Under Severi’s direction, the workshop will consist of group discussions of key texts and a limited number of research presentations by participants. Please note that space for the workshop is very limited. To apply, please send a brief description of your research in relevant areas (150-200 wds) and a brief CV (2 page max) to John.Tresch@sas.ac.uk and email@example.com
Applications from London-area postgraduate students and early-career scholars working at the crossroads of art history, anthropology, geography, and/or the history of the human sciences are especially welcome.
On May 22, 2019 Dr. Paul Basu will be delivering a talk entitled: “Museum Affordances: Activating West African Ethnographic Archives and Collections through Experimental Museology,” at the University of Oslo. Part of the Department of Social Anthropology’s annual seminar series, this event will take place from 2:15pm-4:00pm, at Blindern, Eilert Sundt’s house, in the Sixth floor meeting room. In this presentation, Dr. Basu will discuss his recent work in Nigeria, where he has been retracing the itineraries of the colonial anthropologist N. W. Thomas.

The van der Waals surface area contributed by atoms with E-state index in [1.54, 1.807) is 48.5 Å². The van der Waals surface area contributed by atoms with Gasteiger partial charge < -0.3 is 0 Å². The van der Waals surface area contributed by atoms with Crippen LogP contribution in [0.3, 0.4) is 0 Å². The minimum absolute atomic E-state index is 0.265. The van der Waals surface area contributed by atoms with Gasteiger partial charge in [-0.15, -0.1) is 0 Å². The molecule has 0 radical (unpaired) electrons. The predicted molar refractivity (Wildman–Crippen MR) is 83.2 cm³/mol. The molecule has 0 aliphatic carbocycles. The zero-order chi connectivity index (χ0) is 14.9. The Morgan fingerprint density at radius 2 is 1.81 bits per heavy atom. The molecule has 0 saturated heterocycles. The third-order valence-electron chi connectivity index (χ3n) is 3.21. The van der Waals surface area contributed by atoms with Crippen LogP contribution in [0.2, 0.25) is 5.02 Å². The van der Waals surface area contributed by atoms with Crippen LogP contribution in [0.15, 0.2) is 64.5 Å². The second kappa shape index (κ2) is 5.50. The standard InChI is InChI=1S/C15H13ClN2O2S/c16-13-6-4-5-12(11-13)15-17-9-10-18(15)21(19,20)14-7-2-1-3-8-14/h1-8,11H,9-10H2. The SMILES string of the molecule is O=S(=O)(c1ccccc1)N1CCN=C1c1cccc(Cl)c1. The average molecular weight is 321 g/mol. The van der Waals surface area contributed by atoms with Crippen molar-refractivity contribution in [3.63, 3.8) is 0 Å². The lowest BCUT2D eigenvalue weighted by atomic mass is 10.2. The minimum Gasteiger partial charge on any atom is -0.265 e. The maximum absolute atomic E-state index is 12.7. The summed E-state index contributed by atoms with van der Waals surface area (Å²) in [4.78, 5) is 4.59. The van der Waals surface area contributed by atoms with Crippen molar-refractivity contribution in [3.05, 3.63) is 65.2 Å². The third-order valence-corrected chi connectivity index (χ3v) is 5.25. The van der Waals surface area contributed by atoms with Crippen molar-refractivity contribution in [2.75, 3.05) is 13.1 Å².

The seminar will be followed by an informal gathering, at which refreshments are served. More information about this event can be found here.
Anatomy as a science and as an educational discipline in the medical curriculum is forever in transition. One of the greatest areas of change in recent decades has been the systematic evaluation of ethical questions in anatomy. At the center of these deliberations is the status of the dead human body, which is no longer only seen as a mere “object” or “material” of research or as an educational “tool.” Rather, it is described as a body that still has connections with the person who once inhabited it, thus becoming part of a social network of knowledge gain and requiring respectful treatment.